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Allow to cool then refrigerate.
NOTE:
My concerns were realised as the mixture did not thicken as much as I would have liked.  So, I resorted to my back-up plan.
2 teaspoons arrowroot blended with a little water.
Gently reheat the lemon curd until it reaches boiling point the stir. Add the arrowroot mixture slowly and continue stirring constantly.  Cook for one minute.  Cool and refrigerate .
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This version of lemon curd does not have the smooth richness that additional eggs and butter creates but I am very happy with the result.  It is definitely worth trying if you are looking for a healthier version of the traditional lemon curd recipe.

What We Grow

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One of the by-products of growing your own food is a need for increased creativity when it comes to meals.  What we eat is at least somewhat dependent on what is available in the garden.

Bok choy, a type of chinese cabbage, is a quick-growing vegetable.  Commercial crops are harvested while they are relatively young and generally sold in bunches of three.  We ate some of our current crop while they were small, however, the few remaining plants are now quite mature and strongly flavoured.

New ways to use up the mature bok choy leaves and stems.

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Freshly picked leaves shredded and sauteed with cherry tomatoes, snow peas and mushrooms for breakfast.

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Tonight I made a vegetarian lasagne with layers of lightly roasted eggplant slices, bok choy mixed with ricotta and finally, crushed tomatoes.

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It was topped with a mixture of parmesan cheese, cheddar cheese and flaxseed meal.

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Served with beans and carrots.

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VEGETARIAN LASAGNE

1 large eggplant, sliced
1/2 onion, diced
Handful of large bok choy leaves and stems, sliced and shredded
180g ricotta cheese
Can of crushed tomatoes
Olive oil
1 teaspoon mixed herbs
Salt and pepper

TOPPING

1 tablespoon grated parmesan
1/4 cup grated cheddar cheese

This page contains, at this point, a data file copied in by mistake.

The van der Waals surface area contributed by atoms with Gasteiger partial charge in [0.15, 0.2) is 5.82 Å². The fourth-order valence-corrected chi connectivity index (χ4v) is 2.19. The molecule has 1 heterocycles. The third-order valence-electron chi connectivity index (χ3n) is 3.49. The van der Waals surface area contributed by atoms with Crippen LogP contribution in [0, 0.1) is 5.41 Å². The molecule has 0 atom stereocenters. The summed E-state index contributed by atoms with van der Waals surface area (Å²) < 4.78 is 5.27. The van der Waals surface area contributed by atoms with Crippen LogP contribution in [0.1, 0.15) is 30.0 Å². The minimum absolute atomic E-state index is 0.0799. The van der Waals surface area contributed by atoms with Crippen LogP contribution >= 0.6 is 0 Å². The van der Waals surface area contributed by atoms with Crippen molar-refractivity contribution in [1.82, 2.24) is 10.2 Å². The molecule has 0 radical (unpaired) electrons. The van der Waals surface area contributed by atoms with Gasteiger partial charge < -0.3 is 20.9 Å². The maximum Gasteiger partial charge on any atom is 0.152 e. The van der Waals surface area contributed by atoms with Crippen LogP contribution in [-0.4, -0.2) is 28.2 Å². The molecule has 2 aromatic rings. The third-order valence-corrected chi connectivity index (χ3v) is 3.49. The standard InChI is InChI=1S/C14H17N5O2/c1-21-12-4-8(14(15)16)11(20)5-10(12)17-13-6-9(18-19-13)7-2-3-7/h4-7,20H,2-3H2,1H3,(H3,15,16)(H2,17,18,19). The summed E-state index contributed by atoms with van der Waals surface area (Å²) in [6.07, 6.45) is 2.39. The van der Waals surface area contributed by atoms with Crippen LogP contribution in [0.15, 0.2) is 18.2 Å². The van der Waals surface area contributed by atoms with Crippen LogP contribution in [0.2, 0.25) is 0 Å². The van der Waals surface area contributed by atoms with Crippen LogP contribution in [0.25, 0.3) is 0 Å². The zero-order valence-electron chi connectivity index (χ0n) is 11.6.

2 tablespoons flaxseed meal

Place slices of eggplant on roasting tray.  Brush with a little olive oil and bake at 160C for about 10 minutes – until soft.

Saute diced onion and bok choy stems until soft, add shredded leaves and stir until wilted.  Add vegetable mixture to ricotta and combine.  Season with salt and pepper.  Add mixed herbs to crushed tomatoes.  Place a layer of eggplant slices in dish followed by the ricotta mixture then tomatoes.  Repeat until all ingredients are used.  Combine ingredients for topping and sprinkle over the lasagne.  Bake until heated through and browned on top.

This is not a definitive recipe but simply what I made today.  The quantities quoted would serve 3 adults.

Last of the Autumn Salad

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You have heard of ‘Last of the Summer Wine’?  Well, this is a little different.

Our meal this evening was Zucchini and Corn Fritters.  You can find the recipe here.

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The accompanying salad was sourced entirely from our garden.  Lettuce, cherry tomatoes and coriander were picked today while the cucumber is the end of the last one which we picked about 3 weeks ago.

We found that cucumber stored really well in the crisper section of the refrigerator.  The lettuce is going to seed but in our mild climate there is a good chance that we will even have some more self-sown ones during the winter months.  There are still fruit on the various cherry tomato plants scattered throughout the garden.  We do not experience frosts here so it is likely that we will continue to harvest a few here and there but it will not abundance we have had during the summer and autumn.  Coriander has self-seeded throughout our garden area and we are thrilled as the flower heads are particularly loved by the bees.

I made the sweet chilli sauce from chillies from my sister’s garden.  The details and recipe are in an earlier post.

Seasonal eating means that we value and appreciate the produce from our garden.  It is probably about 5 months until I next eat cucumber and I know that by then I will be really looking forward to that first crisp crunch.